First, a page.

Primary sections of the exhibit include a greenhouse complete with green roof garden inspired by Mondrian’s artwork; a sunny parterre and shady — or woodland — parterre; and a canal, which collects water from the greenhouse roof.
“Art and design can be much more than just aesthetically pleasing. The exhibit is an example of a large system, comprised of a series of smaller systems, working together sustainably. The greenhouse and green roof are examples of relating architecture with plant material, which, in turn, relates to the canal as the canal re-circulates water runoff from the roof,” said Landscape Architecture Junior Diana Fernandez, part of the Greenhouse team. “The greenhouse will be an example of a working greenhouse, with examples of worm composting that includes live worms. The canal includes mostly native wetland plants while the woodland parterre includes huge magnolias, flowering plums, and groundcover plants and the sunny parterre will highlight patterns of perennials, magnolias, sky pencil hollies, and mirrors, which will create the illusion of a larger space.”
Students in the Horticulture Directed Studies program have been working for two semesters to ready more than 2,000 individual plants from 110 different species for the Flower Show exhibit, according to Grace Chapman.
“Preparing plants for the Flower Show is an intense process. The students have to closely examine each plant’s life cycle, how they grow, when they will bloom, and under what conditions while also keeping the plants healthy and protected from pests and disease — it’s a great opportunity to learn how to troubleshoot and come up with creative solutions,” said Chapman. “We are one of a handful of exhibitors that force their own plants for their exhibits. Each year, our goal is to display the highest quality plants that we can and the students are always challenging themselves to try new things and new plant material.”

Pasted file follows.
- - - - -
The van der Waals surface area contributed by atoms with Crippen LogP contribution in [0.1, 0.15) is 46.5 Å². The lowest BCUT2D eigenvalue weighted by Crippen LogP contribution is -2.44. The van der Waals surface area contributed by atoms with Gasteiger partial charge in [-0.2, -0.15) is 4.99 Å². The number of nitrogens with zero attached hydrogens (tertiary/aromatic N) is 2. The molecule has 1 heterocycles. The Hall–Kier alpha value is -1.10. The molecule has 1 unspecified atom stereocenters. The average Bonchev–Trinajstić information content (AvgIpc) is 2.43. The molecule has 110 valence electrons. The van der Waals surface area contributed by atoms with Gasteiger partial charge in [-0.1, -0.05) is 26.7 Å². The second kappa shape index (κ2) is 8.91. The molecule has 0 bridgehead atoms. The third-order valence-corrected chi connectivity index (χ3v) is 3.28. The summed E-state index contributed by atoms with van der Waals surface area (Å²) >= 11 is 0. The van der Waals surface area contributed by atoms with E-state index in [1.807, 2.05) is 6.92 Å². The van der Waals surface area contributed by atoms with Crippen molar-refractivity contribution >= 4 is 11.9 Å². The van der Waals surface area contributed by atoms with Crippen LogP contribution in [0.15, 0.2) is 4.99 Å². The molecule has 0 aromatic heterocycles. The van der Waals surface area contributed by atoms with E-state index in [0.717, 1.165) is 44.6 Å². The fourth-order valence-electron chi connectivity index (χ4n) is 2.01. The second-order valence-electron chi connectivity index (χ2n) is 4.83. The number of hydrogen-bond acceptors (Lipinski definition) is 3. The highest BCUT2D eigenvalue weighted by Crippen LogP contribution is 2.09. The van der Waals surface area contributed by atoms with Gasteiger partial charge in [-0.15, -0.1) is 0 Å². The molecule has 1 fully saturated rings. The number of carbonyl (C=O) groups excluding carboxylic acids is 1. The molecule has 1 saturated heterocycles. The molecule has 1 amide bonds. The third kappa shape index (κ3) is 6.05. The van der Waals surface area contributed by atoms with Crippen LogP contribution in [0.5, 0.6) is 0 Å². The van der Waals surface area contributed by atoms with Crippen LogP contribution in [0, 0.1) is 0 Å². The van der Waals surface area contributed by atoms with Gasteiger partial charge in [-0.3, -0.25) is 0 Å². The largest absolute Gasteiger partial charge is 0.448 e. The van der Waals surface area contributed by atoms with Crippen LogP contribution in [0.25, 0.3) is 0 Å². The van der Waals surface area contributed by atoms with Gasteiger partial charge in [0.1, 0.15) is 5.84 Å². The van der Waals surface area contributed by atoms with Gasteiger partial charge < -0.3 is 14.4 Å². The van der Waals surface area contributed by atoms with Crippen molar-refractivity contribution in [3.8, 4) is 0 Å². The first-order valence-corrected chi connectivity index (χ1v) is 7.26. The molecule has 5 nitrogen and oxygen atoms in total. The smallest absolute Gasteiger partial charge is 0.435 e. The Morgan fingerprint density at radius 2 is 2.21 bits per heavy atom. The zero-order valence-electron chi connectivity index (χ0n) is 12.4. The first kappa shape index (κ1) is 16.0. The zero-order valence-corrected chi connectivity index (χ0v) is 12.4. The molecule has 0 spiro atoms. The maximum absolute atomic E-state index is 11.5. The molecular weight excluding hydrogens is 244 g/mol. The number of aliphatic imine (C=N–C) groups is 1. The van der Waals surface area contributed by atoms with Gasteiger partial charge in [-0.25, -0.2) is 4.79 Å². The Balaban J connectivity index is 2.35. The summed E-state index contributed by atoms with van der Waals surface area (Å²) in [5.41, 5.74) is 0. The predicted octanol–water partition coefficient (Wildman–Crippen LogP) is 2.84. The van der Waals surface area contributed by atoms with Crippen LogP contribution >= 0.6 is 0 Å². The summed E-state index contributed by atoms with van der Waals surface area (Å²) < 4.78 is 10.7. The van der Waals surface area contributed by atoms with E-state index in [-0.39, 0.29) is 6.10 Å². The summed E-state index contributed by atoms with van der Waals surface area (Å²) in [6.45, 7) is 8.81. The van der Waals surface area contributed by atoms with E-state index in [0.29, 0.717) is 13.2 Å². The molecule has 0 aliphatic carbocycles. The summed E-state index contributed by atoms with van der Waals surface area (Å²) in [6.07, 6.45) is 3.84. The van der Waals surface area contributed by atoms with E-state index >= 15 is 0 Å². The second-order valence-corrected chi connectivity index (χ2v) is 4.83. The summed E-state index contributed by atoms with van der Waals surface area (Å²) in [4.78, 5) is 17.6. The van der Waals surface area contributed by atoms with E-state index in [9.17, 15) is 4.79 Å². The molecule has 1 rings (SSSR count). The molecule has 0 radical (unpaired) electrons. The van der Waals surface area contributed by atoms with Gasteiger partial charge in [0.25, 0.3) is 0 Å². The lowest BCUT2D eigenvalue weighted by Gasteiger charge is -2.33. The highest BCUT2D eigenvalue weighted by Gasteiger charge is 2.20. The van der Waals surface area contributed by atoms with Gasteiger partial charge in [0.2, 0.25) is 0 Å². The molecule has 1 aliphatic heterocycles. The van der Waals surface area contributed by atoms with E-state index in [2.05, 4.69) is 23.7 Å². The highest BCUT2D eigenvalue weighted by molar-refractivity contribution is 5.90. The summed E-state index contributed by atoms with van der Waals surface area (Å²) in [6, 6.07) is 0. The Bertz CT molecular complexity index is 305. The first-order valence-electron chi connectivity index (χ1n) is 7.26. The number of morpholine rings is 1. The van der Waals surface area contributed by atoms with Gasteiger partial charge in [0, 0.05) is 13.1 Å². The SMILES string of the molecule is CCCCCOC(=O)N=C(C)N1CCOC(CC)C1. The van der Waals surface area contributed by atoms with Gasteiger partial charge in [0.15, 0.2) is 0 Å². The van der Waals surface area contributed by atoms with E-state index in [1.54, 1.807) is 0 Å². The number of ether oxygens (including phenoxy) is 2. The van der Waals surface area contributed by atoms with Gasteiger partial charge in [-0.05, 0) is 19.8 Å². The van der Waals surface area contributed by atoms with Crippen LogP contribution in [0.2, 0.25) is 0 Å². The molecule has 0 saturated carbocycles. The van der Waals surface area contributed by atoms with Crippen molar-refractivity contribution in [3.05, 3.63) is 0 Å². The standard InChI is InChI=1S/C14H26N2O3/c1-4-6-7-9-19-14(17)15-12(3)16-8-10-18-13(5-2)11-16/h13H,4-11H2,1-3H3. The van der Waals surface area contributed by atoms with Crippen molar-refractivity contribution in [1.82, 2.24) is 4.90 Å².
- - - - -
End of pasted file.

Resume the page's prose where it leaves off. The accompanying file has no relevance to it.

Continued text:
Horticulture junior Chelsea Mahaffey said she decided to enter the Directed Studies program to further her interest and skills in public horticulture. Working on maintaining and coaxing the plants to flower and bloom for the Écolibrium exhibit, she said, “is a perfect fit for my interests.”
“The Philadelphia Flower Show is one of the largest events highlighting public horticulture every year. I think one of the primary goals with our exhibit is education. I want the visitors to learn something and be able to apply it to their gardens at home — I truly think that should be the goal of every garden anyway,” she said. “There is a lot going into this year’s exhibit and it highlights many different topics, from sun tolerant plants and sustainable greenhouses to green roofs and water management. I never realized how much work goes into just one Flower Show exhibit. By working on this project, I’ve learned so much a design, growing, and even what goes into ordering plant material. It shows on a grand scale what horticulture and landscape architecture is all about.”
Écolibrium, Chapman said, will showcase a wide variety of plants, from herbs such as tri-color sage and red veined dock to water plants such as lilies, papyrus, bald cypress, and juncus.
“The Greenhouse will include tropicals, such as lemon and kumquat trees and dwarf pomegranates while the green roof will give students the opportunity to play with patterns and get more creative with the types of sedums we’re using and work with new cultivars that will exhibit interesting colors,” she said. “For the students, one of the benefits of working on the Flower Show exhibit is that they come across plants that they might not learn about in the classroom and it helps them to expand their plant knowledge. For our visitors, we try to be realistic in the plants we chose — we want to use ‘ordinary’ plants in new ways that inspire them to try new things in their own gardens.”
According to Lamba, every part of the exhibit “has a particular application that could be used in someone’s yard.” The greenhouse — a traditional staple of royal gardens used to extend the growing season — can be used to similar effect in small urban spaces, he said.
“This small enclosed space can be used year round to grow fruits and vegetables. We really wanted to stress the idea of sustainable applications,” he said. “For our water canal, for example, we didn’t want it to just be a visual part of the exhibit, we wanted there to be a sustainable element to it. In the parterres, visitors will find some excellent examples of what kinds of plants to use if they have a lot of sun or a lot of shade.”
The 2011 exhibit, Lamba added, also incorporates materials Temple has never used in a Flower Show exhibit before, such as “plastisoil.” Developed by Temple University Professor Naji Khoury, the material is a mix of recycled plastic that remains porous and allows numerous colors and patterns to be added into the design.